Cooking can kill. Indoor pollution from cooking on smoky stoves is the fourth biggest health risk in the developing world. Nearly half the people in the world use polluting, inefficient stoves to cook their food each day and 1.9 million people die worldwide each year from exposure to indoor smoke from their cooking stoves. In India, many households still cook indoors on open wood fires releasing harmful smoke, which is damaging to health for all the family. In response to this global issue the United Nations Foundation is leading an initiative called ‘The Global Alliance for clean cookstoves’. The challenge is obvious however the solution is slightly more illusive. Putting into action a plan to implement a cook stove that is healthy, suits the specifics of the communities need and is affordable is a complex procedure and finding the right prototype that fits the purpose could take some time. TCW is taking a practical approach. We have been working with our Indian partners for years to create a good relationship with communities in Tamil Nadu who are suffering ill health from using indoor open fires. Our partners in India are a local NGO called SCAD and they work with over 500 villages reaching nearly half a million people. Therefore we are in a well-placed position to find out what the specific cooking needs of the women in some of these villages are. One of our team is heading out to India next week to start testing out a few different kinds of cooking methods with groups of women to see what works for them. SCAD has been working for more than 25 years supporting social development. The twinning relationship between communities in the UK and the community of SCAD in Tamil Nadu is a demonstration of two communities trying to come together as a single community and put in place solutions. TCW is particularly interested to twin on sustainable development because it believes that global problems need global partnerships to effect change. In addition to the wood stove, TCW in partnership with SolarSense will be pilot testing the parabolic solar cooker in an effort to understand if the technology is practical, affordable, and more importantly socially appropriate in the context of southern Indian communities. In order to highlight this issue four Vodafone World of Difference volunteers from The Converging World are doing a semi-naked photo shoot entitled ‘How to cook good naked’ with the donated parabolic solar cooker from SolarSense on Friday. This wild idea is to try and get the maximum attention for the devastating health affects women all over the world suffer from for performing an everyday activity. The photoshoot is inspired by Gok Wan, the celebrity ambassador for Vodafone World of Difference, which is funding the volunteers’ projects. CEO of TCW, Wendy Stephenson, says that ‘Wood stove technology is not new but we need to put more of it to use, much more quickly. It is better for the environment because by burning the wood more efficiently, you use less wood, produce less CO2 emissions and less local air pollution. But perhaps more importantly in the immediate future, wood stoves can help save lives and prevent harmful health effects’.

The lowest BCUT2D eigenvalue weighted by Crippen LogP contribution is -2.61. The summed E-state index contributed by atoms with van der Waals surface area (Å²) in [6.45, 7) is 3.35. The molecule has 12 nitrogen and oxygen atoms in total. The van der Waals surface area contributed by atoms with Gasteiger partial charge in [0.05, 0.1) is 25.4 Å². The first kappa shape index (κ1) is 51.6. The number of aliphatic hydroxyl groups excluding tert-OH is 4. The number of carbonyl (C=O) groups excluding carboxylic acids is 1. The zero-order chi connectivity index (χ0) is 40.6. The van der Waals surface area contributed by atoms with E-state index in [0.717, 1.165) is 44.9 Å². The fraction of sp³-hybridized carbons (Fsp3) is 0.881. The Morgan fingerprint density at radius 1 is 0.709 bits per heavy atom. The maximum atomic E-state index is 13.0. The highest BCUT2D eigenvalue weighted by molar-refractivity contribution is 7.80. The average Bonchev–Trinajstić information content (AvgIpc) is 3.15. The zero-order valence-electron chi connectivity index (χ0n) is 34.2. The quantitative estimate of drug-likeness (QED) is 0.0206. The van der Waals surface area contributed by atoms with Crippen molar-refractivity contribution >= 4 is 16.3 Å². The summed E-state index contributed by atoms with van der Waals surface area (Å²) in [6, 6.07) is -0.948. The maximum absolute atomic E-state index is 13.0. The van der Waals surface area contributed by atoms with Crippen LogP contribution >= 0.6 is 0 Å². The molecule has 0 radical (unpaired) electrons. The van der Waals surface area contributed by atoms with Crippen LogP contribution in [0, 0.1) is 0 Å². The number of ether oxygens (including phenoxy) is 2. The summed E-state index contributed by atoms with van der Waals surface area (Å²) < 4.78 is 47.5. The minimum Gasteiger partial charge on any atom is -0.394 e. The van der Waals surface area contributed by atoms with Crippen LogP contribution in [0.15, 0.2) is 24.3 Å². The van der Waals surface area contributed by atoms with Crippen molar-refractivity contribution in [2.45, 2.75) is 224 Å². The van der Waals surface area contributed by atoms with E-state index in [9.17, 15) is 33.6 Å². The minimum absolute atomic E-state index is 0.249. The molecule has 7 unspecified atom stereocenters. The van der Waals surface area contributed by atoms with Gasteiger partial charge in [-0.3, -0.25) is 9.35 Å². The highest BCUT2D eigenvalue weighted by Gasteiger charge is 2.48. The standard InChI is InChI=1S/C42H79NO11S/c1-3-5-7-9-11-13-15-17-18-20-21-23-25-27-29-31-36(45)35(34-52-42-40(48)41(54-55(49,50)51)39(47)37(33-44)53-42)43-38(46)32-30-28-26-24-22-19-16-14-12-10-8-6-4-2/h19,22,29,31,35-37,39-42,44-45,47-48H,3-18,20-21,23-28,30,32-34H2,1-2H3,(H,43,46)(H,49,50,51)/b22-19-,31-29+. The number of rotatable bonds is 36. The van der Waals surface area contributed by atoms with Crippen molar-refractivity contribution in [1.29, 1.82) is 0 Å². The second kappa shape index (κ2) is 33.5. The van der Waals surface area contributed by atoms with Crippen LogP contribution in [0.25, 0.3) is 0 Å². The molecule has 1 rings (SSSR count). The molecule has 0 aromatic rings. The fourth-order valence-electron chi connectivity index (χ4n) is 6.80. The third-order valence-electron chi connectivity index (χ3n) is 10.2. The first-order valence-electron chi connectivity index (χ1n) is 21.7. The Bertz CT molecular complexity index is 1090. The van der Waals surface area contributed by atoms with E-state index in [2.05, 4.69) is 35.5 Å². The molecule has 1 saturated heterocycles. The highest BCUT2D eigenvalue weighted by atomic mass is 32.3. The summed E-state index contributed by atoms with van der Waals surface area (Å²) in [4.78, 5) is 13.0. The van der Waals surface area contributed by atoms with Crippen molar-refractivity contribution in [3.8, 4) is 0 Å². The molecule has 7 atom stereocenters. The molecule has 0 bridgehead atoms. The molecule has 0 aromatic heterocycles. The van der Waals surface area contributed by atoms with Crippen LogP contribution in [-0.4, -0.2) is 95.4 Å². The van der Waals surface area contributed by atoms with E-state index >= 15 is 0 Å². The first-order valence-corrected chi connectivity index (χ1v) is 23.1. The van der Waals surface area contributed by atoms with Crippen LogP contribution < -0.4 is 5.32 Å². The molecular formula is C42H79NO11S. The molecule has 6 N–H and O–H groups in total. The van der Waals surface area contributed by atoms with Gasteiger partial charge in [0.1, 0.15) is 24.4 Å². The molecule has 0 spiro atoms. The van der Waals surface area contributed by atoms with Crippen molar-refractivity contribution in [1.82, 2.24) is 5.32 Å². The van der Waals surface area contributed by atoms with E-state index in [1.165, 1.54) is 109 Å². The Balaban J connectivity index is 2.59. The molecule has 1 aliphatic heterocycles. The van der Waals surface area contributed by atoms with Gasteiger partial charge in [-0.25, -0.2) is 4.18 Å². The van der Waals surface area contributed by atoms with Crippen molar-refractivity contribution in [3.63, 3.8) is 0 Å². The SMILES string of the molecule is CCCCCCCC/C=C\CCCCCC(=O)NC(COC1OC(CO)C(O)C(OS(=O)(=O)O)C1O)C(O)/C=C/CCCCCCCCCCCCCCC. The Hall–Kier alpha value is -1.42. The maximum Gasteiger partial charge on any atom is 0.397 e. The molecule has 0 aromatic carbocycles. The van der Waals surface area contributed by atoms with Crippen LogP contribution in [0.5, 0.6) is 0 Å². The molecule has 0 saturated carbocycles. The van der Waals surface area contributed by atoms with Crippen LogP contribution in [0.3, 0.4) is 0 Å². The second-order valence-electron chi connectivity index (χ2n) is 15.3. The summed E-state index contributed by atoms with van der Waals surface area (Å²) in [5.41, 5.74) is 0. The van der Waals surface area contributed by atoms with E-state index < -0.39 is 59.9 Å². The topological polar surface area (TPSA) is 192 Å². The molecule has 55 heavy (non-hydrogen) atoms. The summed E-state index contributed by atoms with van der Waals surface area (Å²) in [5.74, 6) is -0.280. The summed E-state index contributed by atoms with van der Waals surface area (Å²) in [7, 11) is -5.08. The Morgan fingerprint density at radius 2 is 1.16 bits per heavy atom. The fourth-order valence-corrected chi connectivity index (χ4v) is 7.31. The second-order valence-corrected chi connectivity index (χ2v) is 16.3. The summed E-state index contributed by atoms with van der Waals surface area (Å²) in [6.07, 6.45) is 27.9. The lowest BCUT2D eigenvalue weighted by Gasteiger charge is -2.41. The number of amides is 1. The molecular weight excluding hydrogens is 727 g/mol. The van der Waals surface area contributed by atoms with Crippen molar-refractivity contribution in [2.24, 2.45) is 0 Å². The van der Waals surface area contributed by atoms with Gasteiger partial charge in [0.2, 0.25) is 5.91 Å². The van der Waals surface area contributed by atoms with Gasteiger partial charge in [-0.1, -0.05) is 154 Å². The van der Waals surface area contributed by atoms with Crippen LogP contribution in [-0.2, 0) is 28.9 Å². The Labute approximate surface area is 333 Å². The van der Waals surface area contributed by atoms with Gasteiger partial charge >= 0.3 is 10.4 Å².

A little more information about Solarsense Solarsense is the leading installer of solar technologies in the South West and is based near Bristol. Established in 1994 and with over 4,500 installations completed, it is one of the most experienced installers in the UK. Solarsense designs and installs PV and solar thermal systems on domestic, commercial and agricultural buildings. Solarsense takes its social responsibility very seriously and has been involved in a range of solar projects to improve sanitation, health or social facilities in various parts of the developing world. It donates a percentage of its gross profits each year to help projects or areas of the world most in need. The most recent expedition, to Ethiopia, took place at the end of February, where the team installed solar powered medical refrigeration units for desperately needed vaccinations in a remote health clinic.